Interview: BUET Professor Moazzem

Integrated database on road accidents needed to cut loss

Professor Moazzem Hossain

Controversy over the number of road accidents and casualties is nothing new. In a recent meeting of the Bangladesh Road Transport Authority (BRTA), several government officials expressed their anger over the road accident-related data published by various private organisations. Former director of Accident Research Institute (ARI) of Bangladesh University of Engineering and Technology (BUET) Professor Moazzem Hossain has talked about the current trend of data collection on accidents and how can the process be made more accurate and so on.

Q :

Why correct data on road accidents and the number of casualties are important?  

Casualties in road accidents are a national loss. This is the question of people’s lack of safety. Therefore, the government authorities concerned have responsibilities to this end. Accident-related accurate data is required to know if the responsible agencies are discharging their duties duly and the extent of the damage.  There is also a humane aspect alongside the loss of an accident. When a person becomes the victim of an accident, the family shoulders all the losses. Efforts should be made to cut this loss. There is also global importance of such data as road safety is an indicator of development. Action plans for the future are made upon analysing the data of the past with that of the present. Question of national development linked with it.

Q :

We see a big mismatch in accident-related data given by the government or police with that of non-government organisations. What is the reason for such a discrepancy? Which data we should consider reliable?

The data given by the police covers only incidents where cases were filed. But cases are not filed in every accident. That means many incidents of accidents go unreported. Also, in terms of accidents over which cases are filed, police only keep records of casualties that take place immediately. But this tally does not keep a record of the victims who died later in hospitals or who die of accident-related injuries months after the incident. This is why the police report regarding accident casualties is incomplete.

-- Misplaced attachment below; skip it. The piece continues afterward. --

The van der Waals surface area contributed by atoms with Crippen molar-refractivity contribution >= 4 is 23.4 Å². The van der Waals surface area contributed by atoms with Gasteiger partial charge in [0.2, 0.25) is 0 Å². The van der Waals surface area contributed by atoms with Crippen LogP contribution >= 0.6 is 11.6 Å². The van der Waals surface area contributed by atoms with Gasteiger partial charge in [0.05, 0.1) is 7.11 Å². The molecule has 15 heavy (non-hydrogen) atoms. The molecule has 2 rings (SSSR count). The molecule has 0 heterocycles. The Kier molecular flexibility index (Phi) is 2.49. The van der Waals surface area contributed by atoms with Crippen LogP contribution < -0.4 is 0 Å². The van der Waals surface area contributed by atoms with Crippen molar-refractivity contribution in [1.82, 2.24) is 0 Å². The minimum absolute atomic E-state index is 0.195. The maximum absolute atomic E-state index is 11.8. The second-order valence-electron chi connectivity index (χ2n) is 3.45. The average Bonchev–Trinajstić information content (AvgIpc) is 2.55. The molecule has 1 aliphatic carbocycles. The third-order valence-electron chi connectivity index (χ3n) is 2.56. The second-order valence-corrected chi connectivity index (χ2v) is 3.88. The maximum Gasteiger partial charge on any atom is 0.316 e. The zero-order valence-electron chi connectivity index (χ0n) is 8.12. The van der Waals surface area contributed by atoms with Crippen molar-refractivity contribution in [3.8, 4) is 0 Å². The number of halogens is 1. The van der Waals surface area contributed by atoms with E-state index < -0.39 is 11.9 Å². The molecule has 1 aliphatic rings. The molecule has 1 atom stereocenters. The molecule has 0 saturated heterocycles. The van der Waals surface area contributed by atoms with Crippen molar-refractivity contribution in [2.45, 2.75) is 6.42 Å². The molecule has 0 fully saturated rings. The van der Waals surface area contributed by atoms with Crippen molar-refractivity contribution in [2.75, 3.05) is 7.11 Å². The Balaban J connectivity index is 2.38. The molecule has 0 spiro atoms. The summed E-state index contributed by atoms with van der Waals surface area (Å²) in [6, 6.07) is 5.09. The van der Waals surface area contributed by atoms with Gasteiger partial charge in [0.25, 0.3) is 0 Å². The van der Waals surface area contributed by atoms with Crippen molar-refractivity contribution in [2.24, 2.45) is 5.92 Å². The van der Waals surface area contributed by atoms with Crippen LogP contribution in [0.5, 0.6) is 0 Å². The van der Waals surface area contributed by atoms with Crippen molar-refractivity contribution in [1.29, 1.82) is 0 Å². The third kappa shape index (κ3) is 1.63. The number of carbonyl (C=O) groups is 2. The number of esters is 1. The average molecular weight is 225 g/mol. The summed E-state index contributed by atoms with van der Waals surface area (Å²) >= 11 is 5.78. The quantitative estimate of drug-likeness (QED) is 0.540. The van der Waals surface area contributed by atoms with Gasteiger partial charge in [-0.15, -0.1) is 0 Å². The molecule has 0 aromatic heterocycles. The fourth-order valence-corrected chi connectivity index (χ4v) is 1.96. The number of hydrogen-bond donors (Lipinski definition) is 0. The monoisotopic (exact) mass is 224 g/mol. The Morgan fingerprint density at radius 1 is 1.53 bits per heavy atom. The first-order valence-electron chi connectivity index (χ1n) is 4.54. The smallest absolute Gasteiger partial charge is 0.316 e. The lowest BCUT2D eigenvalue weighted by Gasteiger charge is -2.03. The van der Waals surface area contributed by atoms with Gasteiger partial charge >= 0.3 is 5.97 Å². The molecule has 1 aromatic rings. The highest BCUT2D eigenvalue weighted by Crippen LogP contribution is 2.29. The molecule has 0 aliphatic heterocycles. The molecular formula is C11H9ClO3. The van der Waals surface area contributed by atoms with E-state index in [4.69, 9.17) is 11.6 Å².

There should be an integrated database encompassing all data from police, hospital and insurance companies. But we don’t follow this practice here in our country. We don’t have any role of insurance companies regarding accidents and they should be included in the process.   

Q :

Some private organisations publish accident-related data in our country. Can we consider their data complete?

Their data is more accurate. These organisations keep records from newspapers and other media. Coverage of our media is extensive enough. Analysing local and national media carefully can give a relatively more accurate picture. But these reports are also not fully accurate. The accidents that take place on rural roads do not get coverage in the local media and thus remain out of these organisations' notice. Also, private organisations do not cover the reports of accidents from hospitals and insurance companies. Overall there is around a 40 per cent difference between the data given by police and private organisations.

Q :

We consider the data of private organisations more accurate. But we see big differences exist among the data of different private organisations

Normally, no one would exaggerate the number of accident casualties. But it is also true that there are gaps in the data of private organisations. Problems may arise if the method of analysing the data is not correct.

Q :

The government has raised questions on the jurisdiction of private organisations to publish such data. The authorities asked the organisations to prove the veracity of their data. What do you think about it?

The government may want a comparatively better report but can never bar anyone from disclosing any data. Government bodies can seek correct data. Meanwhile, private organisations can even file cases if they think any government information is insufficient and have full confidence in their data.

Q :

The number of vehicles has increased in the country in the last decade. BRTA said the number of accidents and casualties have declined in comparison with the increase in vehicles. What do you think?

According to data from private organisations, the number of accidents and casualties are increasing by 20 to 30 per cent every year. There need not be any correlation between the number of vehicles and casualties. For example, we have around 300,000 to 400,000 cars in Bangladesh but the number of cars in only Bangkok is 4 million. It is not right that accidents will increase if the number of vehicles increases.

Q :

What is the scenario of accidents in Bangladesh in comparison with the neighbouring countries or Asian countries?

The number of accidents in India or Pakistan is almost the same as in Bangladesh. But the number is higher in East Asian countries. The number of accidents and casualties is more in those countries due to drunk driving. This trend is less in our country. Yet the number of accidents and casualties is increasing in our country.

Q :

 What can be a more standard and accurate method of data collection regarding the number and casualties of accidents in our country?

The government has to prove that the data they publish is accurate. Not only government bodies, but private organisations also have the same responsibility. But publishing correct data is mainly the government’s responsibility. The government has many offices such as the Bangladesh Bureau of Statistics. The government would need to recruit 300 workers at best to keep the data of accidents. They would be recruited specifically for this purpose. This is possible within the existing structure. This is the question of people’s life so there is no reason not to take the matter seriously.